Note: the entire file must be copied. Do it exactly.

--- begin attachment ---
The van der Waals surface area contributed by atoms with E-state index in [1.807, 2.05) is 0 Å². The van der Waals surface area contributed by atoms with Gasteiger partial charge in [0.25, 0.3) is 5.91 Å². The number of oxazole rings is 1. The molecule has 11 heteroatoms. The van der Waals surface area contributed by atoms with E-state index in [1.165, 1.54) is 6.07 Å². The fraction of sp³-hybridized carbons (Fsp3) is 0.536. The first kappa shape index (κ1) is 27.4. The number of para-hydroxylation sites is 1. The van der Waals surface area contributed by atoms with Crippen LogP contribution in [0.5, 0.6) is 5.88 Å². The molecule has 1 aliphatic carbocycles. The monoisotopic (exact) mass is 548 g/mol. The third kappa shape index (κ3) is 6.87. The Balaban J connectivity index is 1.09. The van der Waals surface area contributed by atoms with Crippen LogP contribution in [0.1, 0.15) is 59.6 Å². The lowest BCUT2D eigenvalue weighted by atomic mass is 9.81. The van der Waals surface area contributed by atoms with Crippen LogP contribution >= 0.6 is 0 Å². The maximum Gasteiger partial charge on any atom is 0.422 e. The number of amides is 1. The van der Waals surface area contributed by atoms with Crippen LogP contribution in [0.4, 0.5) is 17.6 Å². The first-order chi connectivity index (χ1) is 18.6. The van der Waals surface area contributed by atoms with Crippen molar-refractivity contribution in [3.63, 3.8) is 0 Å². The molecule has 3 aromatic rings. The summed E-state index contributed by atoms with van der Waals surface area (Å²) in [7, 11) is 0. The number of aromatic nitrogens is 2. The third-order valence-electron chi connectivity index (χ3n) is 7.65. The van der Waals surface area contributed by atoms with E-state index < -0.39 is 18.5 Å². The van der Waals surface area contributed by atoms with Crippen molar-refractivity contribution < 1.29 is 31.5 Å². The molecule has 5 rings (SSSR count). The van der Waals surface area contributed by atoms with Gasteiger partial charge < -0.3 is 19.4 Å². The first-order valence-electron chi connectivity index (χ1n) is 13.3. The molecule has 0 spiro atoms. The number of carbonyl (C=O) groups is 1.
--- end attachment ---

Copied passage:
The van der Waals surface area contributed by atoms with E-state index in [1.807, 2.05) is 0 Å². The van der Waals surface area contributed by atoms with Gasteiger partial charge in [0.25, 0.3) is 5.91 Å². The number of oxazole rings is 1. The molecule has 11 heteroatoms. The van der Waals surface area contributed by atoms with E-state index in [1.165, 1.54) is 6.07 Å². The fraction of sp³-hybridized carbons (Fsp3) is 0.536. The first kappa shape index (κ1) is 27.4. The number of para-hydroxylation sites is 1. The van der Waals surface area contributed by atoms with Crippen LogP contribution in [0.5, 0.6) is 5.88 Å². The molecule has 1 aliphatic carbocycles. The monoisotopic (exact) mass is 548 g/mol. The third kappa shape index (κ3) is 6.87. The Balaban J connectivity index is 1.09. The van der Waals surface area contributed by atoms with Crippen LogP contribution in [0.1, 0.15) is 59.6 Å². The lowest BCUT2D eigenvalue weighted by atomic mass is 9.81. The van der Waals surface area contributed by atoms with Crippen LogP contribution >= 0.6 is 0 Å². The maximum Gasteiger partial charge on any atom is 0.422 e. The number of amides is 1. The van der Waals surface area contributed by atoms with Crippen LogP contribution in [0.4, 0.5) is 17.6 Å². The first-order chi connectivity index (χ1) is 18.6. The van der Waals surface area contributed by atoms with Crippen molar-refractivity contribution in [3.63, 3.8) is 0 Å². The molecule has 3 aromatic rings. The summed E-state index contributed by atoms with van der Waals surface area (Å²) in [7, 11) is 0. The number of aromatic nitrogens is 2. The third-order valence-electron chi connectivity index (χ3n) is 7.65. The van der Waals surface area contributed by atoms with E-state index < -0.39 is 18.5 Å². The van der Waals surface area contributed by atoms with Crippen molar-refractivity contribution < 1.29 is 31.5 Å². The molecule has 5 rings (SSSR count). The van der Waals surface area contributed by atoms with Gasteiger partial charge < -0.3 is 19.4 Å². The first-order valence-electron chi connectivity index (χ1n) is 13.3. The molecule has 0 spiro atoms. The number of carbonyl (C=O) groups is 1.